Sunday, August 9, 2020

Book Reviews - What are my latest reads?

The answer is: These books.

Killers of the Flower Moon: The Osage Murders and the Birth of the FBI by David Grann is a powerful piece on the tragedies that impacted the Osage tribe living in Oklahoma during the 1920s. I went into this book not knowing what to expect, and what I found is a true story that needed to be told and more people need to know. The Osage people (after being relocated from Kansas) find themselves on oil-rich land in Oklahoma. The land of the Osage is then "leased' by others so they can get the oil, and the Osage receive money from this. In the 1920s, several members of the tribe are murdered. It is widely suspected (and quite obviously) connected to their wealth. The local authorities do not do thorough investigations of what has happened to the indigenous members of the community. This where the FBI comes in to find answers because the murders are continuing. The book explores the work the FBI does to determine who is behind the continued tragedies. As I said, this book is so important to understand crimes against indigenous people. Already having been forced off their land, then being targeted for their land, and then finding no support in their pain is sad and infuriating, but again a story that needs to be told. Reading through, it's really important to remain grounded in the fact that this is a true story, as well as to acknowledge there is still violence against indigenous women occuring today.

The Kids Are Gonna Ask was a recent blog tour stop that you can check out here.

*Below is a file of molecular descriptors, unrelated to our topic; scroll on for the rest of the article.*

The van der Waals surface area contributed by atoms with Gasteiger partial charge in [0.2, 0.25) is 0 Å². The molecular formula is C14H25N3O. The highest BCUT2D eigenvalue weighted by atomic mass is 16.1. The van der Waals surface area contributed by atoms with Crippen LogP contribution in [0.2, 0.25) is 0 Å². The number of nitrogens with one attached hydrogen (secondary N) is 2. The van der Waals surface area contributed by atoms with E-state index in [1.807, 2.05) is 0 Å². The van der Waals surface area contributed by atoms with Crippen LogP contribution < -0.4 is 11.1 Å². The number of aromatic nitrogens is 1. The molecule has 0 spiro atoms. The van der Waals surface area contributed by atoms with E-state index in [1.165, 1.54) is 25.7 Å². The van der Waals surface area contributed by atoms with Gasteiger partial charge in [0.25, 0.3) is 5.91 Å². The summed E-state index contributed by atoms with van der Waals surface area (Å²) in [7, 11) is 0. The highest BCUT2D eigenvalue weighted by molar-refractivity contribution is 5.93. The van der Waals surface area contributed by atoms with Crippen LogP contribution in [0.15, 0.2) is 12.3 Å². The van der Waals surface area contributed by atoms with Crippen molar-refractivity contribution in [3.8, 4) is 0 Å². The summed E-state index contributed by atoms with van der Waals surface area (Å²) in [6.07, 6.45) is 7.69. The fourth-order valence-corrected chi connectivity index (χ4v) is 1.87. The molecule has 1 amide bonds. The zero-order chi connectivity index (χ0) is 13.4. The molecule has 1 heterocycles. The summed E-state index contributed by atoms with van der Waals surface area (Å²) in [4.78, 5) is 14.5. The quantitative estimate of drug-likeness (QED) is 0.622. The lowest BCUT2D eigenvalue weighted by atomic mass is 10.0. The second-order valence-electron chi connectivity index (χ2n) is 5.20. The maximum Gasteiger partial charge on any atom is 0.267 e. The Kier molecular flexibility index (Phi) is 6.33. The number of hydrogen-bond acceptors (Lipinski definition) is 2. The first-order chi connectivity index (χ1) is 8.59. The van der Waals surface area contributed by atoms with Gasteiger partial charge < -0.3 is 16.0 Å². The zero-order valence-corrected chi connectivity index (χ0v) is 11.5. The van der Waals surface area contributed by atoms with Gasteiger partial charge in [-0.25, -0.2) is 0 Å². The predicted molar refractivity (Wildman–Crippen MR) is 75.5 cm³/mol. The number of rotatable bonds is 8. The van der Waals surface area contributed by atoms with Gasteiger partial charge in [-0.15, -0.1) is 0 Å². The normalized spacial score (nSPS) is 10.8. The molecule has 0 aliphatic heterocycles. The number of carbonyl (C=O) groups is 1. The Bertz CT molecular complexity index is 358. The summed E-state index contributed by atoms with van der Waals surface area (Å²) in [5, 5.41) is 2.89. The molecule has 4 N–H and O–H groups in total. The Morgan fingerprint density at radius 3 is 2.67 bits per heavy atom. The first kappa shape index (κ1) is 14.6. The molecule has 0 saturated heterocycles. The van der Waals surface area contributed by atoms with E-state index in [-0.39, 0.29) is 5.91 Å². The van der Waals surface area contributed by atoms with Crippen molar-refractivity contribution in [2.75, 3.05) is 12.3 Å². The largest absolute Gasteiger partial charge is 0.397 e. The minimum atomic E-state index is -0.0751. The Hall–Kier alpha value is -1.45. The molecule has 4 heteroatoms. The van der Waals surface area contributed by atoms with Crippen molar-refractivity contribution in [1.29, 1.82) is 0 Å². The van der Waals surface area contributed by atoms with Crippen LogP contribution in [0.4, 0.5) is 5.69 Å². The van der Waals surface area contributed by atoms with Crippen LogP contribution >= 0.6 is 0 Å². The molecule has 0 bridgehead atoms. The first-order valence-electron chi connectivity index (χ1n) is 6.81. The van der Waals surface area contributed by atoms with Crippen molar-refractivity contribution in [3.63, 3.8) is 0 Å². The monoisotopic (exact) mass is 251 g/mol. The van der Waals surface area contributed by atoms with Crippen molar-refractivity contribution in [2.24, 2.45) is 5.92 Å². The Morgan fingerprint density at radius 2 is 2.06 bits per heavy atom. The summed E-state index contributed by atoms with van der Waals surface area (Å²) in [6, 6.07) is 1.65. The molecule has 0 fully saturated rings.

The Answer Is. . . by Alex Trebek was an absolutely wonderful memoir. I'm a long-time Jeopardy fan, and I love the wit that Alex has always brought to the show. This was his story, and what a wonderful story it was that was so true to who he is. What I really liked was that it wasn't just a chronological memior. Rather it kind of read like a collection of that banter he has with contestants on each show. Each story is so honest, and this book is again just overflowing with his trademark humor. In addition to the humor, he also is candid about the difficulties he's encountered, including his cancer diagnosis. Y'all I knew I was going to love this one, and as I read, I found my internal reading voice was Alex's which I anticipate other readers might find adds a little extra joy to the reading. I did not think I could love Alex more, but this book actually made that happen. If you're a Jeopardy watcher, this is absolutely a must read. 

The Art of Showing Up: How to be There for Yourself and Your People by Rachel Wilkerson Miller was an outstanding read. I checked it out from the library, but quickly realized I was finding so many good tips and ideas that I'm also going to purchase a copy for myself (Note: This will be from an indie bookstore!), so I can mark and return to all the good things that are throughout. Above all else what I loved about this was one was the intentionality of how it was structured. So often we jump to care and being there for others. This book starts with care for self. It doesn't just breeze through this either, rather it takes the time to ground everything in the individual. It works through this in a number of ways that are so helpful. The stuff for others is good, too, but I took so much for how it focused on me first. It also framed and offered considerations I haven't ever really given intentional space to considering and determining. As I read, I found myself nodding and reflecting and just loving so much of this one. I'm excited to own a copy of this, as I'm already ready to revisit and determine actionable steps!

Onto the next ones!